Johnson: Some of the procedurals, possibly. But when it actually comes to the trials themselves, they need to be in-person. Not all procedurals should be remote, either—some need to be in-person. But there are some things that they surely could look at, especially at the beginning phases of a case. Some of those cases that involve mental health transport issues, or bail hearings. Or if a defendant is getting picked up in Roseau and you have to go down to Rochester for court, that’s a long drive. So some of that stuff could be done remotely. When it comes to orders for protection and that stuff, some of those need to be in person.

Some of this can be a judgment call. It’s not set in stone. And I think the judge should have the option to decide how they want to do some of these hearings.

Day: I understand that the courts’ concern when it comes to setting these deals up and the logistics of doing it. But I also understand where the public is coming from on this. I would hope in the future that, somewhat as we see with folks returning to work, that there’s a hybrid, where certain cases—especially kind of low-level cases—are going to be done remotely. It may be that more serious cases need to be done in person. But I think this is kind of the way that Corporate America is adjusting to people coming back to work and I think the courts are going to have to adjust, too, in how they handle their business.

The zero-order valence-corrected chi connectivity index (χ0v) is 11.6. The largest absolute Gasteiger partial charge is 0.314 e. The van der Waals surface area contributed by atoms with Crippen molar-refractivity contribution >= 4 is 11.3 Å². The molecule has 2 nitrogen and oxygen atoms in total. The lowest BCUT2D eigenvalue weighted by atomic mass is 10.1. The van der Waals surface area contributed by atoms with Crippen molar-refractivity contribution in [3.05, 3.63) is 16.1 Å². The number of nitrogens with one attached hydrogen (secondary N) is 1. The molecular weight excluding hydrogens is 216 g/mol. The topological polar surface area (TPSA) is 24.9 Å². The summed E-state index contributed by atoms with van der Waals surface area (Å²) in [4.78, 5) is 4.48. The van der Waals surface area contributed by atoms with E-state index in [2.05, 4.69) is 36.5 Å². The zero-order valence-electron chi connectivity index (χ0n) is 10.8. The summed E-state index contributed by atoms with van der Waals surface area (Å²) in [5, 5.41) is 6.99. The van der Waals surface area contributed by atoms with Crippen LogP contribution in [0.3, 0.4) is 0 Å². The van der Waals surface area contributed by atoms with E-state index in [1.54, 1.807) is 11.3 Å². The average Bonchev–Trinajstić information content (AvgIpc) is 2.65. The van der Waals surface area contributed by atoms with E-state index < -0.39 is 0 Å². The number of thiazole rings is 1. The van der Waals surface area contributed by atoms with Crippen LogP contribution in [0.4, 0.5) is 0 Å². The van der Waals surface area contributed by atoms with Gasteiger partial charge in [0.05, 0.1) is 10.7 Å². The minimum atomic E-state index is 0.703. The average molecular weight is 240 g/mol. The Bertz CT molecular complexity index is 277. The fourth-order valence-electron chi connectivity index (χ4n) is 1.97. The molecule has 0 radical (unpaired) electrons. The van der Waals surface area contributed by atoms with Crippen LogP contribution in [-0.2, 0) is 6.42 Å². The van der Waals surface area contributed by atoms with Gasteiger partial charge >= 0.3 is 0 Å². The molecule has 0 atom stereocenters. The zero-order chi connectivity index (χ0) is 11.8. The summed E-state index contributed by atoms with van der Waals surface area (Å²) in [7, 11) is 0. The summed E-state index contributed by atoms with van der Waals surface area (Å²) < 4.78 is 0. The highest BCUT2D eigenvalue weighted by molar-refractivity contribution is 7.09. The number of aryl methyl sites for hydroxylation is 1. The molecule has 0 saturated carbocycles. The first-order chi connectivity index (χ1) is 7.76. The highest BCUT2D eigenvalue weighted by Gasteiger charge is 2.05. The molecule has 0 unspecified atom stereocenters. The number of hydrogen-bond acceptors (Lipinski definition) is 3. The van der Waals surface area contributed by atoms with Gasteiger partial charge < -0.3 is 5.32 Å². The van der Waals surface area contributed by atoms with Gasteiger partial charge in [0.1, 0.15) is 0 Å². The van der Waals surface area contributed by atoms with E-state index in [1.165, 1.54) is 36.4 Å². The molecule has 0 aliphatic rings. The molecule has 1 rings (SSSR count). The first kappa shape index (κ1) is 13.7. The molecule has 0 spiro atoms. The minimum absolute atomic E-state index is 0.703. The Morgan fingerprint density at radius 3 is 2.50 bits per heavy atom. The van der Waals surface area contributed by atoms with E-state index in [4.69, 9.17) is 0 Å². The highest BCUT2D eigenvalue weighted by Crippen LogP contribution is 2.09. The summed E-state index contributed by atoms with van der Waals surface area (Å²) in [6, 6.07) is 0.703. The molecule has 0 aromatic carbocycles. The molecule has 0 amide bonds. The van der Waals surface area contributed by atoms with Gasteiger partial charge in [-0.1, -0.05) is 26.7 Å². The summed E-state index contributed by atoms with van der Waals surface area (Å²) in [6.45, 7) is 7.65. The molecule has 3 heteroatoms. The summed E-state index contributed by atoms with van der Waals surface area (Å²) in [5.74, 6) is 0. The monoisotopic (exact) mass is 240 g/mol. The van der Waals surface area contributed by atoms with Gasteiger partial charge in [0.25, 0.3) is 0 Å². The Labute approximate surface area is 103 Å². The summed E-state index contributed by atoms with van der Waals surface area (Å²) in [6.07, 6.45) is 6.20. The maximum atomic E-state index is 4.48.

Richard Branson’s Virgin Galactic spaceship takes flight from Spaceport America in Truth or Consequences, N.M. (Photo: Getty Images)


Query 3: Two rich guys, Amazon’s Jeff Bezos and Virgin Group founder Richard Branson, recently went on the ultimate yacht cruise—blasting off into outer space in their own spaceships. How excited were you for them?

Lesch: [Chuckles.] Minimally. It’s great when rich guys can pay for their own space junket. I would add, though, that I like the fact that private equity is going into space exploration. I think that’s good, because government is not funding it anymore. So I would say that I am excited for the future of planet Earth, because money is actually being invested in space exploration from the private sector. That’s a good thing.

Limmer: [Yawns.] Vanity trips of billionaires are not too interesting to me.

Orput: I was not excited at all. I thought it was a gross vanity statement they both made, with the wealth that they have exploited from others.

Johnson: It didn’t faze me a bit. Would I mind going up there and taking a good, deep look at God’s creation? It would be fun. But it’s something I don’t think I’ll ever do.

Day: The only thing that has some element of excitement for me is that we are actually getting to that point where space travel can become more of a leisurely thing. Even though, obviously, it would never be anything that just your average American can do—plop down a few million and go to space. But it’s exciting that our technology is getting that point where space travel is no different than me jumping on a flight from MSP to Los Angeles. We’re looking at space travel in a different way. More folks are still looking towards the stars. But the idea that two of the wealthiest men in the world were able to become space cowboys because they can, I don’t really give too much thought to it.


Session/Law logo by Kirk Anderson